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  • Baran Doda

    Research Officer

    Baran Doda is a Research Officer at the Grantham Research Institute on Climate Change and the Environment. He joined the institute in September 2011. His research focuses on the causes and consequences of anthropogenic climate change through the lens of macroeconomics.


    Baran completed his formal training in economics in Canada. He holds a PhD and an MA from the University of Toronto, and a BA from Simon Fraser University. He is also an alumnus of the United World College of the Adriatic, Italy. He was previously employed as an economist at the Bank of Canada, taught undergraduate economics in Canada and the UK, and worked as a freelance economics consultant.


    Research interests

    • Climate change mitigation polices;
    • Macroeconomics of climate change;
    • Green growth.
    Working paper  10 October, 2016

    Tales from the tails: Sector-level carbon intensity distribution

    This study of 39 countries shows that business sectors that have low levels of carbon dioxide emissions per output are outpacing the general economy in terms of productivity growth, while increasing the number of jobs and skill levels. read more »

    Working paper  1 August, 2016

    Carbon dating: When is it beneficial to link ETSs?

    This paper proposes a simple framework to evaluate the economic advantage of regulating carbon emissions by linking the emissions trading systems (ETSs) of two jurisdictions versus operating them under autarky. … read more »


    Research article  22 October, 2015

    How to price carbon in good times … and bad!

    This article focuses on the relationship between the design of carbon pricing instruments and business cycle fluctuations. read more »

    Research article  2 February, 2015

    Are corporate carbon management practices reducing corporate carbon emissions?

    This paper is the first large scale, quantitative study of the impact of corporate carbon management practices on corporate greenhouse gas (GHG) emissions. Using data for 2009 and 2010 from the Carbon Disclosure Project survey, we find little compelling evidence that commonly adopted management practices are reducing emissions. read more »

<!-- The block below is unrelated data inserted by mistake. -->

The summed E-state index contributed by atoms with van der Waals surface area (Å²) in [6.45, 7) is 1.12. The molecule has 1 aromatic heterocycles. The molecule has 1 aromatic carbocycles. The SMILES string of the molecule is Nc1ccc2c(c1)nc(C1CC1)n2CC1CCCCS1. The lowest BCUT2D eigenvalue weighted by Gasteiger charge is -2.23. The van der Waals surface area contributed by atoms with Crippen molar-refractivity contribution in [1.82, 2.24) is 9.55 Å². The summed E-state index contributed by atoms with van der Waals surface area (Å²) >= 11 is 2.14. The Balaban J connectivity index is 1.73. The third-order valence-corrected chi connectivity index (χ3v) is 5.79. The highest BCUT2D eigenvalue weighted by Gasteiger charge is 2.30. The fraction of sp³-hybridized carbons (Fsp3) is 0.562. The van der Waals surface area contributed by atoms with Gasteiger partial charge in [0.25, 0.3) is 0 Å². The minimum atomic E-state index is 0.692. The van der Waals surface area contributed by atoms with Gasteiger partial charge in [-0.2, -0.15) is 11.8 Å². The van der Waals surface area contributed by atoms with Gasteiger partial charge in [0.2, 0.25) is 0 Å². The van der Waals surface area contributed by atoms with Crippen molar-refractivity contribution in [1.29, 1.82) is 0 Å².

Working paper  15 October, 2014

    Why is geoengineering so tempting?

    Geoengineering can be defined as the technologies that aim to deliberately alter geophysical mechanisms in order to alleviate the impacts of climate change. It has received increasing attention by economists … read more »

    Research article  28 June, 2014

    Evidence on business cycles and CO2 emissions

    CO2 emissions and GDP move together over the business cycle. Most climate change researchers would agree with this statement despite the absence of a study that formally analyzes the relationship between emissions and GDP at business cycle frequencies. The paper provides a rigorous empirical analysis of this relationship in a comprehensive cross-country panel by decomposing the emissions and GDP series into their growth and cyclical components using the HP filter. read more »


    Working paper  1 June, 2013

    Emissions GDP relationship in times of growth and decline

    This empirical paper focuses on the relationship between changes in GDP and CO2 emissions as a country’s economy moves through periods of growth and decline. Using … read more »